At the recent Open Market Committee meeting in June, U.S. Federal Reserve officials predicted that they would keep interest rates close to zero until the end of 2022.
“We’re not even thinking about thinking about raising rates,” said Fed chair Jay Powell. This dovish tone came as the U.S. central bank was expecting the country’s economy to contract by 6.5% this year, before registering a positive growth of 5% in 2021.
“Don’t bet against the Fed,” is an old axiom. To fight the Covid-19 crisis, which abruptly ended the longest economic expansion in the United States on record, the Fed slashed its benchmark interest rates to near zero at an emergency meeting in March, launched a new round of quantitative easing, and set up a lending programme to help small and mid-sized companies.
The Fed was buying Treasuries at a pace of US$75 billion per day not that long ago, boosting its balance sheet sharply to US$7 trillion from some US$4.2 trillion in early March (Figure 1), equivalent to 33% of the size of the U.S. economy in 2019.
Some, including the proponents of the Modern Monetary Theory, may argue that a country with independent monetary policies can print as much money as it needs. But more orthodox economists believe that this could result in out-of-control inflation and a collapse of currency value – “too much money chasing too few goods.”
The reason that the U.S. can print money on such an eye-catching scale, without having to worry too much about provoking a currency crisis, is due to the fact that the greenback remains the dominant reserve currency in the world. Dollar-denominated assets are in high demand, as investors – including individuals, institutions and governments – consider it a safe haven with a reliable store of value, especially during periods of market turmoil.
According to COFER, an IMF database, the U.S. dollar accounted for 61% of the US$11 trillion in allocated foreign exchange reserves in the fourth quarter of 2019. Although this figure is much smaller than the more than 80% seen in the 1970s, it remains well ahead of all other major currencies (Figure 2). The dollar also plays a disproportionate role as a reserve currency, given that the economic size of the U.S. accounts for only 25% of world GDP today.
Many international transactions, whether or not involving a U.S. party, are invoiced in dollars. Virtually all major commodities including petroleum and gold are also priced and settled in the greenback. In other words, participants in global trade and commerce need to hold sufficient dollars for transaction purposes. Around 90% of foreign exchanges trading involves the U.S. dollar.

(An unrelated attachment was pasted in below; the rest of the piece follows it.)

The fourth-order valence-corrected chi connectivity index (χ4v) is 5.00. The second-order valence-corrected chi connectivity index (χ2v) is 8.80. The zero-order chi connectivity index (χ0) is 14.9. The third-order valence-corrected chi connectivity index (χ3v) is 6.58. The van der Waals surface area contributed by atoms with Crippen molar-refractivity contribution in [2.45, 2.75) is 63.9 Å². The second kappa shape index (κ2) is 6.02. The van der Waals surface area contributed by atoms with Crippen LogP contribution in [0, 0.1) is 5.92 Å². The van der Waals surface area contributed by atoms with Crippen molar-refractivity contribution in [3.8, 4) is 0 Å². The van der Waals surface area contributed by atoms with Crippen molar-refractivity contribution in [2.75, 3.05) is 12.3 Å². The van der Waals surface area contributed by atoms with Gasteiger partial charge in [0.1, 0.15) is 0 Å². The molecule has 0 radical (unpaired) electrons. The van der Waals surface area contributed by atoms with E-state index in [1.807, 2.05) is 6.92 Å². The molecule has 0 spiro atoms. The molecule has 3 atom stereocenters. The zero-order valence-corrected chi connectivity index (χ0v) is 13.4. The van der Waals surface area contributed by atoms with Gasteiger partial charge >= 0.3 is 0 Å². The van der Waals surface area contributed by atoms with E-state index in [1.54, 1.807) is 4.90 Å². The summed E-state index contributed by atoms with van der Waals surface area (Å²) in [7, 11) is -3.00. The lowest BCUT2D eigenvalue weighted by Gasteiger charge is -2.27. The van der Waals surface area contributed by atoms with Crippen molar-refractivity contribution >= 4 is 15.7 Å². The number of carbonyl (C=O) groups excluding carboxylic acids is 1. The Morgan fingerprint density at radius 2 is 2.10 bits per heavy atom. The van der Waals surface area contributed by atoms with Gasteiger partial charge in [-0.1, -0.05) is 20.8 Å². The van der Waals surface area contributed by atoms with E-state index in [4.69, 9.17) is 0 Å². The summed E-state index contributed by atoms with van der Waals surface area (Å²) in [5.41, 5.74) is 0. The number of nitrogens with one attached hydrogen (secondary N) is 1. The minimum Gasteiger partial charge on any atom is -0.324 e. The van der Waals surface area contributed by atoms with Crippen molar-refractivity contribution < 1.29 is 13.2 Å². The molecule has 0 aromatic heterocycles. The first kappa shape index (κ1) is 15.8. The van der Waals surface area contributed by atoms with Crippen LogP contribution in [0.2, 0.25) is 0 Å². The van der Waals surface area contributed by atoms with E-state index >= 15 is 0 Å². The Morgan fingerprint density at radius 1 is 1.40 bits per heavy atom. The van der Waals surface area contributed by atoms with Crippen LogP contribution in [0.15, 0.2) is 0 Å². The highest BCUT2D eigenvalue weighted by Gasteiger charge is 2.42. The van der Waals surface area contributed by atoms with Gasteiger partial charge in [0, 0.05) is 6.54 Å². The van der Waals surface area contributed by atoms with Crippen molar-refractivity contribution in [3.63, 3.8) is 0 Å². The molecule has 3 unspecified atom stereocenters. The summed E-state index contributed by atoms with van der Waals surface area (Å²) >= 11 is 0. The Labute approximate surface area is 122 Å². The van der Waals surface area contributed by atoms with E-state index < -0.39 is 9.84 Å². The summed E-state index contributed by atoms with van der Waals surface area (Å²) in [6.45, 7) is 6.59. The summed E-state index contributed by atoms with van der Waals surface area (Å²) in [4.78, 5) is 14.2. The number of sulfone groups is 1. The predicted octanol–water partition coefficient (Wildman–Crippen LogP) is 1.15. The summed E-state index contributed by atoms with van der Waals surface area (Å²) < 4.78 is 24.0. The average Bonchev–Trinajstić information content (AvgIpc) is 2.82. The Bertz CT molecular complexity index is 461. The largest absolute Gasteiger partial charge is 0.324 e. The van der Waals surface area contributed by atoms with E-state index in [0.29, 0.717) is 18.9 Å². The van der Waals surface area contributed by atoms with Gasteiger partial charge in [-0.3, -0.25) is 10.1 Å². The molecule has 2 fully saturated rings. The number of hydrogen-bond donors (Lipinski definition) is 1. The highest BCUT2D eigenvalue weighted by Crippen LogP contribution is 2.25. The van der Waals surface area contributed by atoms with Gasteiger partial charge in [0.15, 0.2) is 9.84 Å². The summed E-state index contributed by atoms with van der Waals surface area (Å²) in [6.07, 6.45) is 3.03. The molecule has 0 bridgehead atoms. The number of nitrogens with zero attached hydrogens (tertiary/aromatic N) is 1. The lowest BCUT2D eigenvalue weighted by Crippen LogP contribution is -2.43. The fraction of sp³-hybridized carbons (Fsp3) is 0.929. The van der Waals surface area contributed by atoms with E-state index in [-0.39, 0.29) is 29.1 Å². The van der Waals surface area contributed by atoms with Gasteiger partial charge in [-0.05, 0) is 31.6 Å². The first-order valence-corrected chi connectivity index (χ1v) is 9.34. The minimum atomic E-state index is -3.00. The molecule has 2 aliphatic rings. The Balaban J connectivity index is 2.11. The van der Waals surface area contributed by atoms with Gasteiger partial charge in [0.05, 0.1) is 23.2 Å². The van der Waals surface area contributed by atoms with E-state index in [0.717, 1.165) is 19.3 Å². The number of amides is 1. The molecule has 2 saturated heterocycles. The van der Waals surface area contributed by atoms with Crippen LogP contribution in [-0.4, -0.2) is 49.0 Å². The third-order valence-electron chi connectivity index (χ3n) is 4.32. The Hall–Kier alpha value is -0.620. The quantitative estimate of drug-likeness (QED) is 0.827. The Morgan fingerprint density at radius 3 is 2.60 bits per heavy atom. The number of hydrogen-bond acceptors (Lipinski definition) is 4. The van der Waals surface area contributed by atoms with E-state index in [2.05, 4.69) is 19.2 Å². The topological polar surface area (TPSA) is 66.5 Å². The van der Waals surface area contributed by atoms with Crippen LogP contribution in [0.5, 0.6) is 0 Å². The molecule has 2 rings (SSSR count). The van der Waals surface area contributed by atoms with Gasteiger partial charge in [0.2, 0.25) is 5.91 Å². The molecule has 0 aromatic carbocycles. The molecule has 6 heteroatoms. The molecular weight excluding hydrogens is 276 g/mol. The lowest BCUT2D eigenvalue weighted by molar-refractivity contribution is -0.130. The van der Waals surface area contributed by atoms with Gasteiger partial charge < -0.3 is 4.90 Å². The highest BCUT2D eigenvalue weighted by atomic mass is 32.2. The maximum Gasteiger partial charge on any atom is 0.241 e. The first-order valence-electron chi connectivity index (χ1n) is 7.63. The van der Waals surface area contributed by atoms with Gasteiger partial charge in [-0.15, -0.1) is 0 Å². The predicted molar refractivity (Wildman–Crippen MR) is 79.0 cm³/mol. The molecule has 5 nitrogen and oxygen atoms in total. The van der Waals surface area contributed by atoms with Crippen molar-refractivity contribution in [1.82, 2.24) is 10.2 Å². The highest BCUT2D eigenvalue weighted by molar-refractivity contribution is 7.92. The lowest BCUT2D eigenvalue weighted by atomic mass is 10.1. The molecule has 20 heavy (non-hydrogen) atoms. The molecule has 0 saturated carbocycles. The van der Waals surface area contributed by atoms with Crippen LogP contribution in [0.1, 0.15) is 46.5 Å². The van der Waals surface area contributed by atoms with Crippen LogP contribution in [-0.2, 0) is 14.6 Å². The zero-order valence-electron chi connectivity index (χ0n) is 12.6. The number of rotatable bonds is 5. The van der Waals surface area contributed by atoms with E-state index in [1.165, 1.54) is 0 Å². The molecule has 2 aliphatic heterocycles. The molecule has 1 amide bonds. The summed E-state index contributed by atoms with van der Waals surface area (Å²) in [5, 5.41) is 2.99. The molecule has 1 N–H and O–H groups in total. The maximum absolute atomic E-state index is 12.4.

The dollar’s role as the dominant global reserve currency has given the U.S. many privileges for an extended period of time. For instance, the U.S. government can borrow and pay lower interest than it otherwise would have to, and can draw on surplus savings from abroad easily. The country can in principle print money to reduce its debt burden, and purchase goods and services globally, allowing it to run larger deficits. In addition, the dollar supremacy favours U.S. banks which have better access to dollar funding, making them less vulnerable than their non-U.S. competitors to a disruption in the dollar funding market.
The value and status of a currency depend on the economic and political fundamentals of the issuing economy, as well as trust in its future. There have been debates for some time already on whether the greenback can maintain its supremacy given the persistent twin deficits of the U.S. – its budget deficit and current account deficits – and the resulting huge national debt accumulated.
Recent developments have sparked more discussion on the dollar’s status. For instance, there are questions on the Fed’s independence under political pressure from the White House, and whether its aggressive actions to backstop markets during the coronavirus pandemic would create asset bubbles and fuel wealth inequalities. Some say that a retreat from globalization and the decoupling of the U.S. and China – with both trends appearing to accelerate – may hasten the search for an alternative monetary system which is less dollar-centred.
That being said, there are no real alternatives that have a comparable liquidity as the dollar and a capital market similar in size as the one in the U.S. Major currencies with the potential to challenge the dollar’s status all have their own limitations and problems. Even though there has been a gradual erosion in the dollar’s supremacy as a reserve currency over the past decades, it seems that we still have a long way to go before we are willing to bet against the Fed during financial storms.
Wilson Chong, email@example.com